Former Pittsburgh Steelers linebacker, Joey Porter was a fierce pass rusher and the emotional leader of the 2005 Steelers Super Bowl XL championship team. Porter also earned a reputation for being one of the biggest trash talkers in the NFL, with his most memorable moments coming on that 2005 postseason run, calling the Indianapolis Colts soft and targeting Seattle Seahawks tight end, Jerramy Stevens for guaranteeing a Seattle victory.
The Pittsburgh Steelers also have a historic rivalry with the Baltimore Ravens, with the two franchises battling for AFC North supremacy and the most physical football in the NFL this millennium. When you mix a deep-seeded hatred on the field between the two teams, you are bound for some incredible stories ranging from the Ravens putting a bounty on Hines Ward in 2008, Shannon Sharpe calling Plaxico Burress “Plexiglass” in 2001, and Ben Roethlisberger beating the Ravens after a broken nose in 2010. But when you add Porter and Ray Lewis into the mix, you know they would be involved in the best story of the rivalry.
The 2003 season literally started as a pain in the butt for Porter, who was shot in the rear end in Denver after attending a game between his alma mater Colorado State play their top rival, Colorado. It occurred in the parking lot and was considered to be a random shooting outside a night club, and it sidelined Porter for the Steelers season opener vs. the Ravens.
Porter and Lewis started jawing during pregame when Lewis tried to establish dominance at Heinz Field, something that did not sit well with Porter.
Troy Polamalu, per Polamalu: The Inspirational Story of Pittsburgh Steelers Safety Troy Polamalu by Jim Wexell was quoted saying:
“Joey Porter wouldn’t take crap from anybody. When people came to our field, they knew this was our home field. Nobody was going to mess with us.”
Things escalated throughout the game and took off when Lewis tackled Amos Zereoue for no gain in the second quarter, then kicked his right leg – mimicking Porter’s trademark celebration when making a big play. Porter did not take very well to Lewis’ action and was not at all hesitant about calling Lewis out for it. He didn’t pull any punches when it came to the allegations of Lewis’ connections to a murder in Atlanta the week of Super Bowl XXXIV.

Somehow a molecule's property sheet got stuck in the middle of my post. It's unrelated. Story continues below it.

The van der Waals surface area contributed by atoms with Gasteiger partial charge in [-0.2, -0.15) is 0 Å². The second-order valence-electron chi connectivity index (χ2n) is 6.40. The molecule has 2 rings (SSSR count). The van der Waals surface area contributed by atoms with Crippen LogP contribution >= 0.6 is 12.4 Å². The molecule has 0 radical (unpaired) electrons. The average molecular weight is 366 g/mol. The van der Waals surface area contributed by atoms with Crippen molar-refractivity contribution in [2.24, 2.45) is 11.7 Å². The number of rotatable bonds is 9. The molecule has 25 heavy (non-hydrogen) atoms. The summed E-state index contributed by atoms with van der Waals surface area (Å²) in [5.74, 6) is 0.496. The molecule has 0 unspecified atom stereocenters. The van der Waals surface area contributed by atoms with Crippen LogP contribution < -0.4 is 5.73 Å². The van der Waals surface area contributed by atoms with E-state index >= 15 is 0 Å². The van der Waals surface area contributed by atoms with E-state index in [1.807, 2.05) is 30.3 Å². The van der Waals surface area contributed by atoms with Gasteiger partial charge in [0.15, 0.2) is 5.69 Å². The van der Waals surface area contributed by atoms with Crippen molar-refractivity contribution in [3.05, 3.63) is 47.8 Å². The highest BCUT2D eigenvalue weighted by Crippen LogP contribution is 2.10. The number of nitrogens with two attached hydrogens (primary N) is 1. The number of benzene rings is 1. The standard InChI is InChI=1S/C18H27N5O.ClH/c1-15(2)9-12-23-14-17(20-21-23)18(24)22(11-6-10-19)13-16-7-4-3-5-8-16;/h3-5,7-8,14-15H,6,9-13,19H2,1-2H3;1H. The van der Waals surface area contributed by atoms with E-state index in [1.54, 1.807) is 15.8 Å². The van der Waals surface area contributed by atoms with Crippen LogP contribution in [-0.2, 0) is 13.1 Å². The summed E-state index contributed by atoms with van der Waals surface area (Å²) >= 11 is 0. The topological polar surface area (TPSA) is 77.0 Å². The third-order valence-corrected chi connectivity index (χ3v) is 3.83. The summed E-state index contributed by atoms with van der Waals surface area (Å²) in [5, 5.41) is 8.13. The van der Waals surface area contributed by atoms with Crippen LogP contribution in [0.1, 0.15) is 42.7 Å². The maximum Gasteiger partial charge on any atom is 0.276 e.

Joey Porter, per the Pittsburgh Post-Gazette:
“I thought he kind of disrespected me. He came out here, he’s doing the boot and telling me this is his house. I think that’s negative. You don’t come and disrespect a man who’s hurt. Why are you worried about me? I’m not even playing. Why are you imitating me? That let me know he doesn’t care. There were times when he was in trouble with the law, his shoulder was hurt, and I went over there and shook his hand and said, ‘Get through it.’ Yet, he wants to make fun of me being hurt? I take that like a slap in the face. You never kick a man when he’s down.”
The slight was felt by the entire Steelers defense, and it inspired the team to cruise to a dominant performance and dismantling of the Ravens, 34-15. While Lewis was credited with 9 tackles, he barely made any impact as Tommy Maddox shredded the Ravens defense all day, and Porter took a stab at Lewis’ padded tackle statistics.
Joey Porter, per ESPN.com:
“He didn’t make a play all day, He caught himself doing the boot, he made one tackle. He’s running around there, running his mouth, doing all that, but if you watch him on film and really look, where was Ray Lewis? He was nowhere to be found. I could have tackled the water boy and had as many tackles as him. He didn’t do nothing today. He’s all mouth. When you talk like that, that’s what happens: You get hit in the mouth. He’s over there crying now, thinking about what went wrong. You got your [rear end] whipped, that’s what.”
Ray Lewis, who missed the majority of 2002 with a shoulder injury, was told of Porter’s comments and made it personal by dismissing Porter’s accomplishments as a player, including being a First Team All-Pro in his third season as a starter in 2002:
“Why would I argue with Joey Porter? He’s done nothing in this league.”
“The Bus Incident” between the Steelers and Ravens
What happened next depends on who you talk to. It was reported by Chris Mortensen on ESPN that Joey Porter knocked on the Ravens team bus after the game to call Lewis out. Mortensen also reported that Lewis came off the bus and David Modell had to separate the players.
However, this was rebutted strongly by Porter, who said that words were exchanged, but were no closer than 50 feet away from the buses. While Ed Bouchette confirmed that Porter did get into a shouting match near the Ravens’ bus, the reality is that it is more urban legend than fact as claims were made by the Ravens that Porter rounded up some teammates (none were confirmed), but claimed that Burress and Jerome Bettis refused to back Porter up because “they had to play against Ray Lewis again and didn’t want him angry for that game.”
Whether it did or did not happen, the Steelers-Ravens rivalry would only heat up and even took a crazy turn that same season, as a Ravens victory over the Steelers in the finale resulted in an outcome that would haunt the Ravens for two decades.
Porter ultimately made sure Lewis never forgot his name as two years later, it was the Steelers as Super Bowl Champions while the Ravens watched.
What was your favorite Porter memory or rivalry moment? Leave a comment below.